Coffee House

Is Israel going green?

20 January 2013

3:05 PM

20 January 2013

3:05 PM

Israel’s PR electoral system annoys mainstream politicians because it encourages a plethora of fringe parties, who waste their time and prevent them from doing what they want. The governing Likud-Beiteinu came together on a promise to overhaul the system. The proposals include raising the threshold for entering the Knesset from 2 to 6 per cent, thus removing some the smaller parties from the picture.

Diversity is often numbing. But the prospect of Israel’s leaders revising the rules for their benefit invites suspicion, especially now that Avigdor Liberman, who led the push for reform, has had to stand down following charges of corruption.

Moreover, reform would make things less funny. Take the success of the Ale Yarok (‘Green Leaf’) party, which looks set to scrape into the Knesset in next week’s elections. They enjoy support among students, hippies, and apparently a fair few others who think they are backing an environmental party – when actually the party’s big idea is the legalisation of cannabis.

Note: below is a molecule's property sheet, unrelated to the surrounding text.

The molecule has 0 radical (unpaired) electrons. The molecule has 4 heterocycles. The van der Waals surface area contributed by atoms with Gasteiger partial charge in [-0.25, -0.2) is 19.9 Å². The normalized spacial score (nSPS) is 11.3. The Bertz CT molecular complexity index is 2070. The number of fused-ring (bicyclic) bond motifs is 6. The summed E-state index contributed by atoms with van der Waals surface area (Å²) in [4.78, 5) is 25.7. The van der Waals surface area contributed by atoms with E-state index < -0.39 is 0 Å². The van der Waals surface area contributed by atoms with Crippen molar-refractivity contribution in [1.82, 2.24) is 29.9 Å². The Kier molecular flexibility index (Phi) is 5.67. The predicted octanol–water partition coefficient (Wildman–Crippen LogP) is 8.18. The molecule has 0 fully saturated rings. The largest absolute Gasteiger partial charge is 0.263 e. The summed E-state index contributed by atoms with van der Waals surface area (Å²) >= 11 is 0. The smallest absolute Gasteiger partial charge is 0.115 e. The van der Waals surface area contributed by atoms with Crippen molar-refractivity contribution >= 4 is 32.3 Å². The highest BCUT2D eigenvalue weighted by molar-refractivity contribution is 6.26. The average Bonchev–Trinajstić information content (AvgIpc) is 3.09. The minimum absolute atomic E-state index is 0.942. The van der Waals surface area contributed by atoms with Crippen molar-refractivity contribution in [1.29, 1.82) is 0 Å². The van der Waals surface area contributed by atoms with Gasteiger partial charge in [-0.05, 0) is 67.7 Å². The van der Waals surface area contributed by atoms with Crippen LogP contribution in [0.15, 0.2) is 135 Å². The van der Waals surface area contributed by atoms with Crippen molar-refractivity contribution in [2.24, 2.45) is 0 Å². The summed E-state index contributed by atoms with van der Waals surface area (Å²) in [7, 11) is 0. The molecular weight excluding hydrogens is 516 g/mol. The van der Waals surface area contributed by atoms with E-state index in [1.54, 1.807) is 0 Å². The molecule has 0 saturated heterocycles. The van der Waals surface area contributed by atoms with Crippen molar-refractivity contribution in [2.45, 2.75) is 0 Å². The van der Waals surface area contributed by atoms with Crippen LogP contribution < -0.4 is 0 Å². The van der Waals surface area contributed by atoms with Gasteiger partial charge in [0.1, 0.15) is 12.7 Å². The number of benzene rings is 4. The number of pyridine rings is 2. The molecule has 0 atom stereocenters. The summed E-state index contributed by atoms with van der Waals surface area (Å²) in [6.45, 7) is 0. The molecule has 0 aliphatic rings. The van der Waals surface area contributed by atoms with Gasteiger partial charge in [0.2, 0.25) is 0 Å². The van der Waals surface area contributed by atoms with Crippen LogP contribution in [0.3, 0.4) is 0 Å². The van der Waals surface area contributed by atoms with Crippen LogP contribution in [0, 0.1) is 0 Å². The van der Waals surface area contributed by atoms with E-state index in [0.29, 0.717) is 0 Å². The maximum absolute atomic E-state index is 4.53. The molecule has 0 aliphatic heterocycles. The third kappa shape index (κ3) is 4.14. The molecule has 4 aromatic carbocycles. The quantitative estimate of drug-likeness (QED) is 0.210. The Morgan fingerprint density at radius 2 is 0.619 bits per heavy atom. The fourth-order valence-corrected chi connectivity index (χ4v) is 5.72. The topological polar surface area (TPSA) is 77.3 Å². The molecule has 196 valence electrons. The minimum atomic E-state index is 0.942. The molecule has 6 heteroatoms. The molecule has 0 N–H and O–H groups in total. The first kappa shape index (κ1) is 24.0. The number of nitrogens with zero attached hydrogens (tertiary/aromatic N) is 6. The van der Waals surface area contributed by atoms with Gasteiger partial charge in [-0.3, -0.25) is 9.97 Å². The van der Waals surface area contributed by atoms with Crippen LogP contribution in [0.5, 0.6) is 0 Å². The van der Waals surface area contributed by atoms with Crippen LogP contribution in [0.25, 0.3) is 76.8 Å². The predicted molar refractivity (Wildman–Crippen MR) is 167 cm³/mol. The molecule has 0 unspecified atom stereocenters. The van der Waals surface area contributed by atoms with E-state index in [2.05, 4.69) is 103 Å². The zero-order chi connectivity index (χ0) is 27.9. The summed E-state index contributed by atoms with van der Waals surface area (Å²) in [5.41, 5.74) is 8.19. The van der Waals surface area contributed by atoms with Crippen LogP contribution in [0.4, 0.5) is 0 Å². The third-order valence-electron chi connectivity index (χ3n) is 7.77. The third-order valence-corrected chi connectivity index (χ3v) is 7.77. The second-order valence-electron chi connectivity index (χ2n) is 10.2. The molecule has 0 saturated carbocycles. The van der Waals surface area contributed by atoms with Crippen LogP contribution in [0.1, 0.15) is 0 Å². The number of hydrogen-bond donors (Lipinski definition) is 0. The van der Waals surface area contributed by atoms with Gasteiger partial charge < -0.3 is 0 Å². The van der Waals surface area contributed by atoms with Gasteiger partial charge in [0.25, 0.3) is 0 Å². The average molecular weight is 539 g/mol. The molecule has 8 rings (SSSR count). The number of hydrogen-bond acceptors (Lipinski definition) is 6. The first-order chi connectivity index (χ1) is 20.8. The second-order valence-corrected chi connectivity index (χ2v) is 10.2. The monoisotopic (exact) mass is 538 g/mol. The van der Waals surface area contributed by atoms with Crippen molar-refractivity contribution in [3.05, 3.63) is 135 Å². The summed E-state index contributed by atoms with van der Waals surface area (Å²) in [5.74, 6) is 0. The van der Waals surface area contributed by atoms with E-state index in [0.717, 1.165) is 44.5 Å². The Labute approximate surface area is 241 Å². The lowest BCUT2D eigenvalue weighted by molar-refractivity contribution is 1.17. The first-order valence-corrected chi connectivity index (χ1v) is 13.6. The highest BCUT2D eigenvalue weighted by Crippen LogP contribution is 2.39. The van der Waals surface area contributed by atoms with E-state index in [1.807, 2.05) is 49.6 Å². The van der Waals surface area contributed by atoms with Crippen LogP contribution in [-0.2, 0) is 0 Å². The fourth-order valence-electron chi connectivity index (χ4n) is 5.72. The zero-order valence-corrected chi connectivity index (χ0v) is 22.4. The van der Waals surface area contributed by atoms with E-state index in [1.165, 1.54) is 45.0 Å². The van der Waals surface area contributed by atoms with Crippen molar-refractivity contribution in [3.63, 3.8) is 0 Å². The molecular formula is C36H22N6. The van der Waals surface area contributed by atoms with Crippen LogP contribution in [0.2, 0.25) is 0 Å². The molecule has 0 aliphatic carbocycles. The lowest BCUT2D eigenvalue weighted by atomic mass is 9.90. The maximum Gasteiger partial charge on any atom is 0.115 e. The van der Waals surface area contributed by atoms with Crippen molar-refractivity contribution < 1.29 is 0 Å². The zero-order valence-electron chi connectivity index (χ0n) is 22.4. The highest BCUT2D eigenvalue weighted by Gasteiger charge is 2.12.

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Show comments
  • yuvy

    a bunch of nonsense from the writer and commentators.

    fringe parties in Israel don’t take votes away from the larger partiesת they exist for people who would otherwise wouldn’t vote at all

    as for the rest of you: as if פחחחחחחחחחח

  • Dave Lucito


  • Patriccia Shaw

    As you said a couple of posts back

    Religious nationalists are the dangerous parties in Israel. Their faith is Orthodox and their nationalism is grounded in the belief that the Old Testament passages referring to the Land of Israel amount to a deed. Like many Israelis they took the stunning victory of the Six-Day War as God’s indication they should have the West Bank forthwith, which Israelis call by the Biblical names Judea and Samaria. The difference is they are more inclined to act on that belief. Many speak openly about “taking over” Israel,  assuming the key positions in the military and government once held by kibbutzim—the children of the socialist, quite secular collectives that produced Israel’s founding generation. Already, the nationalist religious bloc wields influence far beyond its numbers, which is perhaps 10 percent of Israel’s Jewish population.  Analysts say this is only partly because of their own efforts. The other part is the gradual retreat of Israel’s secular majority from engagement in public life

    • Dimoto

      Good column from Andrew Sullivan on this, in the Sunday Times today.
      The non-jewish component of the population of Israel and the occupied lands, is about to surpass the jewish component.